References   More on Other Uses

Cultivation details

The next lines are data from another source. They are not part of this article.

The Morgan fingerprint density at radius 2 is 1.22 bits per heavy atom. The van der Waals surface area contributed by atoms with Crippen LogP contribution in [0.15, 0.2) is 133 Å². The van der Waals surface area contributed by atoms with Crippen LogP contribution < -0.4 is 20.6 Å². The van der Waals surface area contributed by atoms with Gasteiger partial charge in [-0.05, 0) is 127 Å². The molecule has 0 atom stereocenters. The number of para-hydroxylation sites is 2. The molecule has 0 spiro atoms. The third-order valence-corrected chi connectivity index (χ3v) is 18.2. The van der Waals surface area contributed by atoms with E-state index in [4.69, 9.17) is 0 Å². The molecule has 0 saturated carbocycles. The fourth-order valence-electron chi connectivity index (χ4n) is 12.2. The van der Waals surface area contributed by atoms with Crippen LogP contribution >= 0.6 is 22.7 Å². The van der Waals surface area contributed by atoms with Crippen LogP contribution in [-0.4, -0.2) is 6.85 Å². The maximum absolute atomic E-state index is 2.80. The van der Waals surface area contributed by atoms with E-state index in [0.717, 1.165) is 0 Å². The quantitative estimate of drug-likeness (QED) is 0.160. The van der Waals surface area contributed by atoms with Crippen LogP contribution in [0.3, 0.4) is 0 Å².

A species of tropical, lowland monsoonal areas, it has been successfully cultivated at elevations up to 1,000 metres[ 299 , 349 ]. The annual rainfall in its natural habitat ranges from 750 - 5,000 mm[ 349 ]. The tree thrives in areas with up to 6 dry months with mean monthly rainfall of less than 40 mm[ 299 ]. It tolerates minimum temperatures as low as 0 - 6°c[ 299 ]. Grows best on deep, well-drained, moist soils[ 349 ]. The species thrives in a variety of soil conditions including alluvial, lateritic and gneissic soils and broken rock[ 349 ]. Requires a sunny position[ 349 ]. A moderate light demander, seedlings can withstand moderate shade[ 299 ]. In too open locations trees tend to become crooked and branchy[ 299 ]. Older trees are very drought resistant[ 299 ]. Rotations of between 60 - 150 years are required for the production of high-grade timber[ 349 ]. Seedlings of Dalbergia latifolia have a strong taproot and are practically devoid of any secondary roots when young[ 299 ]. Initial growth of the seedlings is slow. Nodules which are the result of symbiosis with nitrogen-fixing bacteria are already found on the roots of seedlings[ 299 ]. Young trees are also relatively slow growing, but reported growth rates differ considerably. In Java (Indonesia) an annual height growth of 2 metres and an annual volume increment of 15 cubic metres/ha have been recorded for young plantations on favourable sites, but in India 10-year-old stands had an average height of 6 metres with a bole diameter of 4 - 5 cm[ 299 ]. In India the average age of reaching a diameter of 60 cm has been estimated at no less than 240 years![ 299 ]. The root system of older trees is well developed with deep tap roots and long lateral roots. When near the soil surface, the roots can produce suckers, many of which develop into trees[ 299 , 325 ]. Trees can be coppiced and pollarded[ 299 ]. Two varieties are recognised in Java:- 'Sonokeling' This is the native variety, it is straight-stemmed and used in agroforestry. It seldom produces seeds and is reproduced by suckers[ 325 ]. 'Sonobrits' This is the naturalised variety of Indian origin, it produces seed yearly. The tree is crooked-stemmed, fast growing and is used in land rehabilitation. The wood of sonobrits is less valuable because of crooked form and a more dull colour[ 325 ].. This species has a symbiotic relationship with certain soil bacteria, these bacteria form nodules on the roots and fix atmospheric nitrogen. Some of this nitrogen is utilized by the growing plant but some can also be used by other plants growing nearby[ 755 ].